Sunday, May 27, 2012

I, E.T.

Farscape was never the runaway smash hit its creators hoped it would be.  Perhaps part of the blame for that lies in the uneven tone of the first series.  It's standard practice for TV shows to take a little time to find their footing, but that doesn't make it any less frustrating to watch.  All the goodwill engendered by the tense and efficient premiere episode is frittered away by this lifeless second outing.

The crew discover that a Peacekeeper beacon wired into Moya is broadcasting their location far and wide. Their quest to disable the beacon leads them to a backwater planet where the inhabitants look vaguely like 1940's/1950's Earth farmers, but with alien prosthetic makeup because, well, they're aliens.

The script tries to draw some parallels between the alien mother and her son, who discovers Crichton hiding in their barn, and Crichton's own situation (they are both new to alien encounters), but beyond remarking on the superficial similarity, it doesn't really go anywhere with it.

The story also unwisely splits up the Moya crew.  At this point, we don't really know them that well, so taking some time to see how they interact would probably be a good idea, but instead they are all shunted off into separate subplots that don't really amount to a whole heck of a lot.  D'Argo gets captured, then fairly quickly freed.  Zan and Rygel attempt to disconnect the Peacekeeper device from Moya.

All in all, a most unsatisfying and rather listless episode.

Jargon watch: "What in hezmana is going on?"  Interestingly, Aeryn has the line: "I'm new to all this escaped prisoner crap".  No "dren" yet!

Friday, May 25, 2012


Efficient.  That's the word that springs to mind on rewatching this.  All the major characters are introduced, the world is set in motion, motivations are explained, jargon is deployed, all within 50 minutes.  We learn everything we need to know about John Crichton in 7 minutes.  He's living in the shadow of his father.  In a neat bit of foreshadowing, his father tells him "everybody is their own kind of hero."

8 minutes in, Crichton Jr encounters the fateful wormhole and the show is off to the races.

One thing that stands up even now is the sense of disorientation/dislocation.  The wormhole graphics look great, and the sound design and camera work contribute greatly.  Emerging from the wormhole, John is dazed and confused.  He's quickly snared by a giant ship.  I was hoping for some sort of Star Wars tractor beam reference, but those sorts of lines are not being used much yet.  The closest we get is John's musing later on that "Spielberg got it all wrong".

We meet Zan and D'argo first.  It's a nice progression.  They are humanoid but clearly alien.  Next, we meet Rygel, who is the first of the puppets, and although the initial impression is that he's clearly sharing some DNA with Kermit The Frog, the voice acting by Jonathan Hardy really sets him apart.  It's a testament to the skill of the production team that we quickly accept him as a serious character.  We also find out that despite not looking like much, he was instrumental in the escape plan.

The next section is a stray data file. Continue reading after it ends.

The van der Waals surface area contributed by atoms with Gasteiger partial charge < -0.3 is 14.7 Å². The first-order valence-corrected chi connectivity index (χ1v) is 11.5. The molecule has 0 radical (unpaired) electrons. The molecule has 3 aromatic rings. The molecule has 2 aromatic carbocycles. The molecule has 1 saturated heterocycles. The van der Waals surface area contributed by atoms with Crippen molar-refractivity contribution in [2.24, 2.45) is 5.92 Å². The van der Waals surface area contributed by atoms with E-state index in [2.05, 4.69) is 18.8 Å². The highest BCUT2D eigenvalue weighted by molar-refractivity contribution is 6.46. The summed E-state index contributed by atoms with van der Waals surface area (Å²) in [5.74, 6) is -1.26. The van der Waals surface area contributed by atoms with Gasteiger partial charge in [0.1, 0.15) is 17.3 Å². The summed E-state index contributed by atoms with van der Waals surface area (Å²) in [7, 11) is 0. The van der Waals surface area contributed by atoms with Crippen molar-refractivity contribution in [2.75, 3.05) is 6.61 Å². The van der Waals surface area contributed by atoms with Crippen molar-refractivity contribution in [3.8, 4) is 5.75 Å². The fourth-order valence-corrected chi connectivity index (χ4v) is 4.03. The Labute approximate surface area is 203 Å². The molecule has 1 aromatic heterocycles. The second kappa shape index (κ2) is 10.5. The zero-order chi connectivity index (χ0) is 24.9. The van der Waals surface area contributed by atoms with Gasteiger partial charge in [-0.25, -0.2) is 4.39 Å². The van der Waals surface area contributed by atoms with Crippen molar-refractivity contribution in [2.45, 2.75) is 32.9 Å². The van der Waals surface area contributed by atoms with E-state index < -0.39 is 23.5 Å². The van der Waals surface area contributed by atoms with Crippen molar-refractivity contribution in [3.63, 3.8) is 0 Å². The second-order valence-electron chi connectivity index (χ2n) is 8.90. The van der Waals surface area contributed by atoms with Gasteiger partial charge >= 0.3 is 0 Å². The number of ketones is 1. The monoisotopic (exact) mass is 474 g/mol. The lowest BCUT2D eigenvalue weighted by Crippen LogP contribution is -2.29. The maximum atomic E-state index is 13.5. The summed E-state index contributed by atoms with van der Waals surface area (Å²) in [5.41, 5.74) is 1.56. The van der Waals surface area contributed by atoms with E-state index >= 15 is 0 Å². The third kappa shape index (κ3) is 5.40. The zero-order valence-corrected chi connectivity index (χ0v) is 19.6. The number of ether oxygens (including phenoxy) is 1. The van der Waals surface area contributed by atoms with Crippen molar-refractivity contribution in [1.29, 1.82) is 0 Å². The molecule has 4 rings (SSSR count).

Crais is a fascinating villain.  His motivation seems sound from his point of view, but he's obviously going to be Ahab and Crichton will be his whale.

Random thought: Crichton is awfully buff and sunburnt for a scientist.  You'd expect that sort of rocket scientist to be scrawny and pasty.

Although the story at this point is looking like it's cobbled together out of familiar pieces, the production design is so striking that it doesn't really matter.

One thing I want to mention is the music.  Obviously the title music is striking with the tribal drums, wild grunting and crazy melismatic female vocalizations, but the incidental cues are great as well.  Countless hours of televised Star Trek had led us to expect fairly dull aural wallpaper, but there are some striking touches with ethnic percussion, guitars, and general weird synth noises.

Despite the show's reputation for exotic (and sometimes silly) futuristic slang, terms like "frell" are nowhere to be found.  The only one I noticed was "metra".

So, after 50 minutes, we've got a crew of misfits who don't really like each other but are forced to work for a common cause, a ship, and a mission.  Nothing groundbreaking really but done with a great sense of pacing and style.  I can't wait to see where we're going next.


Another Farscape blog?  Really?  What is this, the 90's again?  Well, to be fair, Farscape first aired when blogging wasn't really a thing.  In fact, compared to the amount of Internet attention a modern SF show garners, Farscape got notoriously short shrift.  One can only imagine the tumblrs and twitters that would have sprung up around it, if only those services had existed.

I watched the entire show during its original run but have not revisited it since then.  I was curious to know if it stood the test of time.  I certainly have memories of it being pretty good, and doing some new and exciting things.  We'll see if the memory cheats.

The show was reissued on BluRay in the last few years.  Although it's not a true HD show (it was edited on SD video, and the CGI FX were only ever rendered at SD resolution), it still looks and sounds decent enough.  Armed with this box set, I am going to rewatch every episode in order and offer my thoughts.  I hope you'll stick around for the journey.